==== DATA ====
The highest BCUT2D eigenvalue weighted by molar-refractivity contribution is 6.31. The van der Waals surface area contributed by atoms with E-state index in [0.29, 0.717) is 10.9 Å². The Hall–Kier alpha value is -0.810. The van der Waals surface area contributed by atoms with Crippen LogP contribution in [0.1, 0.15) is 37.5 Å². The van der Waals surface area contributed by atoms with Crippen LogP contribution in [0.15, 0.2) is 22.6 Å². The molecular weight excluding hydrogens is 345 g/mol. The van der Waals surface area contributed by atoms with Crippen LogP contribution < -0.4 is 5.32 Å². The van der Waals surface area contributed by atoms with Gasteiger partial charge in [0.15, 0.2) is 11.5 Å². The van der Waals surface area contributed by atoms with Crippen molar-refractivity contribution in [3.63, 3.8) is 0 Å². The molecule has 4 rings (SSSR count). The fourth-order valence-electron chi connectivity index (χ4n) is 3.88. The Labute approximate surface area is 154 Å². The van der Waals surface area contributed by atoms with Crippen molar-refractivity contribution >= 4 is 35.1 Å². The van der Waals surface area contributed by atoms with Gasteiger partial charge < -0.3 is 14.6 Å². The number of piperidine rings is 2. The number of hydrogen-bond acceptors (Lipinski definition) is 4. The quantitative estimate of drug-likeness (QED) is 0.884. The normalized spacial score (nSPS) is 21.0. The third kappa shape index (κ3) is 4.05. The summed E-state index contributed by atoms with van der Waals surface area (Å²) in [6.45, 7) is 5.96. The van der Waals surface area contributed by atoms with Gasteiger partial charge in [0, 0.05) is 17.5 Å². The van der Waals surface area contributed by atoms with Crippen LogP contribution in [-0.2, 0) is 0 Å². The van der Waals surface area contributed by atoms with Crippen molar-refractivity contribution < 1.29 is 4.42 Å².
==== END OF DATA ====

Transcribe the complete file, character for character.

The highest BCUT2D eigenvalue weighted by molar-refractivity contribution is 6.31. The van der Waals surface area contributed by atoms with E-state index in [0.29, 0.717) is 10.9 Å². The Hall–Kier alpha value is -0.810. The van der Waals surface area contributed by atoms with Crippen LogP contribution in [0.1, 0.15) is 37.5 Å². The van der Waals surface area contributed by atoms with Crippen LogP contribution in [0.15, 0.2) is 22.6 Å². The molecular weight excluding hydrogens is 345 g/mol. The van der Waals surface area contributed by atoms with Crippen LogP contribution < -0.4 is 5.32 Å². The van der Waals surface area contributed by atoms with Gasteiger partial charge in [0.15, 0.2) is 11.5 Å². The van der Waals surface area contributed by atoms with Crippen molar-refractivity contribution in [3.63, 3.8) is 0 Å². The molecule has 4 rings (SSSR count). The fourth-order valence-electron chi connectivity index (χ4n) is 3.88. The Labute approximate surface area is 154 Å². The van der Waals surface area contributed by atoms with Crippen molar-refractivity contribution >= 4 is 35.1 Å². The van der Waals surface area contributed by atoms with Gasteiger partial charge < -0.3 is 14.6 Å². The number of piperidine rings is 2. The number of hydrogen-bond acceptors (Lipinski definition) is 4. The quantitative estimate of drug-likeness (QED) is 0.884. The normalized spacial score (nSPS) is 21.0. The third kappa shape index (κ3) is 4.05. The summed E-state index contributed by atoms with van der Waals surface area (Å²) in [6.45, 7) is 5.96. The van der Waals surface area contributed by atoms with Gasteiger partial charge in [0, 0.05) is 17.5 Å². The van der Waals surface area contributed by atoms with Crippen LogP contribution in [-0.2, 0) is 0 Å². The van der Waals surface area contributed by atoms with Crippen molar-refractivity contribution < 1.29 is 4.42 Å².